The data component of the system will operate in Asymmetric IP routing mode. This will allow automatic provisioning of the customer and will include support for DHCP on the Customer Premise Equipment, CPE’s and a DHCP server on the Base station to avoid fixed IP addresses. The connection of the upstream and down streamside of this system is accomplished at the IP layer. This means that the downstream Ku band radio signal can be received from a location that is distinct from the upstream reception base station. This allows for more flexibility in coverage planning.
This means that the linking of the upstream to the downstream is done on the IP layer and not on the RF layer. This allows the downstream transmission location and the upstream reception location to be diverse. All towers and 5.8 GHz PPTs will be linked back to a MVDDS tower or the NOC by wireless backhaul in the 5.8, 11, 18, or 34 GHz bands. This allows for very high-speed transfer of data and video across the entire network.
IP TV Delivery
MDSA’s challenge was to deliver large amounts of high bandwidth television without saturating available data bandwidth. Today's home are outfitted with more than one television capable of HD video display.
MDSA solved this problem by modulating carriers of linear digital television as IP data receive only streams that are available at all times to the Set top box. Since the modulators are independent of each other they can all be turned to individual IP TV carriers. As they are also independent of the data modulator, the usage of any or all of the three receive only demodulators will not affect the data bandwidth throughput.
Including the receive-only SoCs, the MDSA CPE is theoretically capable of delivering 288 Mbps of data to the individual user. In reality, delivery of 3 HDTV signals and high-speed data access is effortless for this design. As the most watched channels are multicast, the number of simultaneous viewers of these channels will not affect the throughput AT ALL.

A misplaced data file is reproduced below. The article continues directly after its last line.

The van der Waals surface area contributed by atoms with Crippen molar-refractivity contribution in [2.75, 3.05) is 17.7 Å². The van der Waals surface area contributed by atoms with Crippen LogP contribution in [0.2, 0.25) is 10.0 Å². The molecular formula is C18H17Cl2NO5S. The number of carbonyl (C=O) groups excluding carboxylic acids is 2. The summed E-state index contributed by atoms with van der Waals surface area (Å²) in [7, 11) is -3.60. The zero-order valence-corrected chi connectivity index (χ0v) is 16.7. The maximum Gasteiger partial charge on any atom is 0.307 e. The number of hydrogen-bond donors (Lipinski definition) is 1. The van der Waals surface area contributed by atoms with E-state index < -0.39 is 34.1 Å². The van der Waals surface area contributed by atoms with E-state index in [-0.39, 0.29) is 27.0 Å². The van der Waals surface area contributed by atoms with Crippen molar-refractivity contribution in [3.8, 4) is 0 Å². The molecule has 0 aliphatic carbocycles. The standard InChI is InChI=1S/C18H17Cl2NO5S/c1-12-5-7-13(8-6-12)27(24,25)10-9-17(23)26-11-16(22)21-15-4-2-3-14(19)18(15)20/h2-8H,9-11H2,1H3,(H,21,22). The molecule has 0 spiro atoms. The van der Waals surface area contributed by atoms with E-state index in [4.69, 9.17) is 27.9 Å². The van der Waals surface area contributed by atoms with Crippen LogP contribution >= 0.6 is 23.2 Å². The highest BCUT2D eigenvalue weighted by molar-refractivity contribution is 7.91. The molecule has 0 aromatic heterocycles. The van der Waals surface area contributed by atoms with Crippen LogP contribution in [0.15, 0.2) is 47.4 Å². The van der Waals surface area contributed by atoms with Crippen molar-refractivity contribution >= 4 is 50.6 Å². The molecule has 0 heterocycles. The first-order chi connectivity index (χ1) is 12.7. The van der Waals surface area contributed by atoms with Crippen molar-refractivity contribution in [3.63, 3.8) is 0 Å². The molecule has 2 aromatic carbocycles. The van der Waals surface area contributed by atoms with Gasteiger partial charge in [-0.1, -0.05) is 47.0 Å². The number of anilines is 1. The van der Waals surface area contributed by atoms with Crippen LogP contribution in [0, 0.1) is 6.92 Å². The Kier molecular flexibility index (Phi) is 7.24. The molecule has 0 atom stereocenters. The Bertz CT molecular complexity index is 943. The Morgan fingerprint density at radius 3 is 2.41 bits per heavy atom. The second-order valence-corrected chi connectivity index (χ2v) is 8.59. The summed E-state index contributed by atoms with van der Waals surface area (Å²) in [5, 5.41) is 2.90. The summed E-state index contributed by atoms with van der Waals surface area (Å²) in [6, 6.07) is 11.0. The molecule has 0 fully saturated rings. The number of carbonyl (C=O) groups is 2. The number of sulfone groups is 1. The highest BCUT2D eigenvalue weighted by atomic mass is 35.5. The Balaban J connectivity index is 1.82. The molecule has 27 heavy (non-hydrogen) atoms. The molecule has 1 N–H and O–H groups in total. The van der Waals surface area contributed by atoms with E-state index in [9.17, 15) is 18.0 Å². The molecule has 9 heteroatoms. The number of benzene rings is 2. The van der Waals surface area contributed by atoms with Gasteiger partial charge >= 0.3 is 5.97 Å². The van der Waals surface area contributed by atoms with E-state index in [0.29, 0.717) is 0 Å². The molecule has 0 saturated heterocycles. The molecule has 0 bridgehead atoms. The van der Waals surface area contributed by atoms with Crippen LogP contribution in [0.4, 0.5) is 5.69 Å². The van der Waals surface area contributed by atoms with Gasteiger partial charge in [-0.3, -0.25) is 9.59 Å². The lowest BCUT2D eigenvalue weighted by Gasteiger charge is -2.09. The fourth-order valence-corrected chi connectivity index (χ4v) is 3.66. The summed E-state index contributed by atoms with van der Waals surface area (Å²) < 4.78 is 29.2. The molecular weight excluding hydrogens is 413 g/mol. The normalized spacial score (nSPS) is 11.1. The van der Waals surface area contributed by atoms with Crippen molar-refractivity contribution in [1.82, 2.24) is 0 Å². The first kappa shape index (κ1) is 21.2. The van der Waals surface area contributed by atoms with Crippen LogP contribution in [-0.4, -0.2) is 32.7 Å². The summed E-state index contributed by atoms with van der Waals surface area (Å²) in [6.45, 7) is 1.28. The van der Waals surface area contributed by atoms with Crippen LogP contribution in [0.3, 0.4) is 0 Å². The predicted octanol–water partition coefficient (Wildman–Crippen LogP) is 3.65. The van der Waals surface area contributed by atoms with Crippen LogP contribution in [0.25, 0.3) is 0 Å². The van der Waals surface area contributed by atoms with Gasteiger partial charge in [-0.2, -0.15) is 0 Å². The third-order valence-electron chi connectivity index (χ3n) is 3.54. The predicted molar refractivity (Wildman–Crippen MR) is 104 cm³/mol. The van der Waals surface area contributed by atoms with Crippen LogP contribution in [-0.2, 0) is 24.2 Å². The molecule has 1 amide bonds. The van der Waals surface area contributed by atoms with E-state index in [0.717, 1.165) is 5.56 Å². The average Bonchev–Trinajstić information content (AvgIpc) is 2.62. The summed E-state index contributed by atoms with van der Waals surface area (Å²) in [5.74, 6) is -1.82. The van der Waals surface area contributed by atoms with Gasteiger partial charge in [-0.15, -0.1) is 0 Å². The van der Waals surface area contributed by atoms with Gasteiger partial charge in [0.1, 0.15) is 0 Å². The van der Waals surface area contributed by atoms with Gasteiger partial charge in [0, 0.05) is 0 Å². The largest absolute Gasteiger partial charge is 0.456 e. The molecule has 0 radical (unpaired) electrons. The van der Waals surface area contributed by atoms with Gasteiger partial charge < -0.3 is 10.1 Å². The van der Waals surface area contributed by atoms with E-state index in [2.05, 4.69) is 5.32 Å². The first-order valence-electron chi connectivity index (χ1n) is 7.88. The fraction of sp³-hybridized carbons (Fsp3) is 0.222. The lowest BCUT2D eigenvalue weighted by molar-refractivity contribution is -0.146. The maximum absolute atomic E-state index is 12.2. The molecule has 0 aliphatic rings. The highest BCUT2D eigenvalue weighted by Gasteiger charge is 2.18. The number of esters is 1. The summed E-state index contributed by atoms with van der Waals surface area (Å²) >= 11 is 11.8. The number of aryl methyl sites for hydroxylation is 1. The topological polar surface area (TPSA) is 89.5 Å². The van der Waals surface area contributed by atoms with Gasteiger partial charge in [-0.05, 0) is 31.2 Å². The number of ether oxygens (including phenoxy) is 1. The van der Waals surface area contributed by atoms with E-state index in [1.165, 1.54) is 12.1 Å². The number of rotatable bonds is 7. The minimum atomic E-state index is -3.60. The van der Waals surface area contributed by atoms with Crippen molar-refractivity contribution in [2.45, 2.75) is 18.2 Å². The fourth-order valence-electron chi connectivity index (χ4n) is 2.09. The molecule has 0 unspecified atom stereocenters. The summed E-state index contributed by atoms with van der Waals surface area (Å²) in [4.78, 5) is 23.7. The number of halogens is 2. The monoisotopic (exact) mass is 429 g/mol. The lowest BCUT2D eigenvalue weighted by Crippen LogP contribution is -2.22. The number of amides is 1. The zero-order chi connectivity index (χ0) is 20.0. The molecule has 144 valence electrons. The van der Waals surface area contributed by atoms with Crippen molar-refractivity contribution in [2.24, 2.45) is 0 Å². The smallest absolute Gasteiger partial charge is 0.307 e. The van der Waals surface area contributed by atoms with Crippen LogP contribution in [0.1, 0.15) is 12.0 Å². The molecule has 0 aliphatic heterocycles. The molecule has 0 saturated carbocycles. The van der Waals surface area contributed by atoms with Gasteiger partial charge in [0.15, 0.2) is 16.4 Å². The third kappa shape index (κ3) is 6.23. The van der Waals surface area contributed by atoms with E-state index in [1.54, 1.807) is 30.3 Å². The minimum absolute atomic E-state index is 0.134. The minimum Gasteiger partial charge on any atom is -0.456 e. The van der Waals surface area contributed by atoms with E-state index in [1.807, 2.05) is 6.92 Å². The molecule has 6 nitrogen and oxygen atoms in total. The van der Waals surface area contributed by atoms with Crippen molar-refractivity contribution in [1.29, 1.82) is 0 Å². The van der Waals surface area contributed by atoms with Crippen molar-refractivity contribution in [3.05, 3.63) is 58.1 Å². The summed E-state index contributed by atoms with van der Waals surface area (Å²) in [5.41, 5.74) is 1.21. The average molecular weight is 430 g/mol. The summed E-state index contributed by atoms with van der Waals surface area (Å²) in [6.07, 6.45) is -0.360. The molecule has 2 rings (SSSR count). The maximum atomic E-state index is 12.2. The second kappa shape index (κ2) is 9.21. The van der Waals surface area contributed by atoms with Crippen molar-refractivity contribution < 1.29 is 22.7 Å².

The customer will be able to dedicate as many transponders as the situation requires for dedicated video. Three channels in these dedicated streams will be available to the user. In theory, these receive only channels could be opened to provide higher speed data downlinks (100+ Mbps) for a specific user.
Downlink spectrum allocation will be in the 12.2 – 12.7 GHz band. MDSA uses optimized frequency channel widths for Video and Data broadcast measuring 20 to 27MHz to insure harmonious coexistence with regional DBS operators.
Video applicationThe received television programs at the NOC are provided as IP data. Groups of these channels are routed to a modulator where the modulator will package it and send it out as a transport stream using an address receivable by all CPEs on the sector.
This transport stream is decoded by the CPE and Set Top box user’s desired linear television data stream is isolated. All other data from this transport stream is discarded. The desired channel is routed to the Set Top box box for display on the television.
This is achieved by a MDSA modulator design utilizing 602.11 chipsets on a custom programed, single board computer with an integrated 5.7 GHz radio. Each one of these modulators are capable of modulating one 20 MHz wide transport stream. These are designed to CARRIER GRADE specs with built in redundant power supplies.
The RF output of these boards are down converted to L-Band and cascade - combined into the Wide band Ku-Band transmitters. This removes the traditional DVB-S (Q-8PSK) modulator from the systems and replaces it with a modulator of much greater spectral efficiency. All non video-dedicated transport streams are available for IP data delivery. In addition, an over the air antenna is installed at the time of installation for connection to the Set Top box for local television reception.